We couldn't ask for a better thickener. This
silky white powder is a pure starch derived from a tropical American
plant. It is fat-free, easy to digest and flavorless (so it won't
interfere with the delicate sauces). It thickens at low temperature and is
perfect for heat-sensitive egg-based sauces and custards. It has twice the
thickening power of wheat flour and does not get cloudy upon thickening,
so it makes beautiful fruit sauces and gravies. Moreover it has none of
the chalky taste associated with cornstarch.
To store arrowroot, keep in an airtight
container marked with the date that you bought it. Use within 2 months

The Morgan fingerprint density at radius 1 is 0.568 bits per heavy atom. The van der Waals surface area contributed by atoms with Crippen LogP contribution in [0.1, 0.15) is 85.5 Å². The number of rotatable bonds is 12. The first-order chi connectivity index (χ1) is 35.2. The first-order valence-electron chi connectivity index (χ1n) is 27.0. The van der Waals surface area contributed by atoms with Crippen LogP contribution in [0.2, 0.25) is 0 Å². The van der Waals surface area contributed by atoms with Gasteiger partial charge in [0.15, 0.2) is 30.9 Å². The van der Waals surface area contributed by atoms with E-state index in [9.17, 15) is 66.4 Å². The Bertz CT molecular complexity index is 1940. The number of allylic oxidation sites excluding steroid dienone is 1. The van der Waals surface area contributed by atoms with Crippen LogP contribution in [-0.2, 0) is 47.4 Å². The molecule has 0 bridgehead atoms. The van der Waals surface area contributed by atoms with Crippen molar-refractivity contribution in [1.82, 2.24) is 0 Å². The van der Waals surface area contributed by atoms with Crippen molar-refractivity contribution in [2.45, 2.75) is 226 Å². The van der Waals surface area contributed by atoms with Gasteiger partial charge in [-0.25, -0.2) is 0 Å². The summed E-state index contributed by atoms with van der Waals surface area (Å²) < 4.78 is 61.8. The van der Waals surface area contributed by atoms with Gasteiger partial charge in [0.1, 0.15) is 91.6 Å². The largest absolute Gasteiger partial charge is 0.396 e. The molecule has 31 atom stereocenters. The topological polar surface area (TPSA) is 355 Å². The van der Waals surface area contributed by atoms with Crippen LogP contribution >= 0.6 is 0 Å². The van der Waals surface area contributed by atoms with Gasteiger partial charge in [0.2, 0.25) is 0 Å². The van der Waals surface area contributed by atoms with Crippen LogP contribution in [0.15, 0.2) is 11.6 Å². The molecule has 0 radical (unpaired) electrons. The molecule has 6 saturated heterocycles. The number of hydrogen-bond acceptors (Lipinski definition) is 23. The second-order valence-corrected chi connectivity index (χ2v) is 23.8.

because its thickening properties diminish with age. When using arrowroot,
dissolve 1 1/2 teaspoons arrowroot in 1 tablespoon cold liquid. Stir or
whisk the cold mixture into 1 cup of hot liquid at the end of the cooking
time. Stir until thickened which is about 5 seconds. These proportions
will make about 1 cup of medium-thick sauce, soup or gravy. For thinner
sauce, use 1 teaspoon arrowroot. For a thicker sauce, use up to 1
If you are using it to replace cornstarch,
use 1 tablespoon arrowroot in place of 2 teaspoons cornstarch. While to
replace flour, use half as much arrowroot as flour. If the recipe calls
for 1 tablespoon flour, substitute 1 1/2 teaspoons arrowroot.
To keep an arrowroot-thickened sauce thick,
just stir until just combined. Over-stirring can make it thin again.
Fascinating Fact :
The word arrowroot is believed to originate
with Native Americans, who used the root to draw out poison from arrow
wounds. Another possible origin is a Native American word for flour,
araruta. Its scientific name is Maranta arundinacea.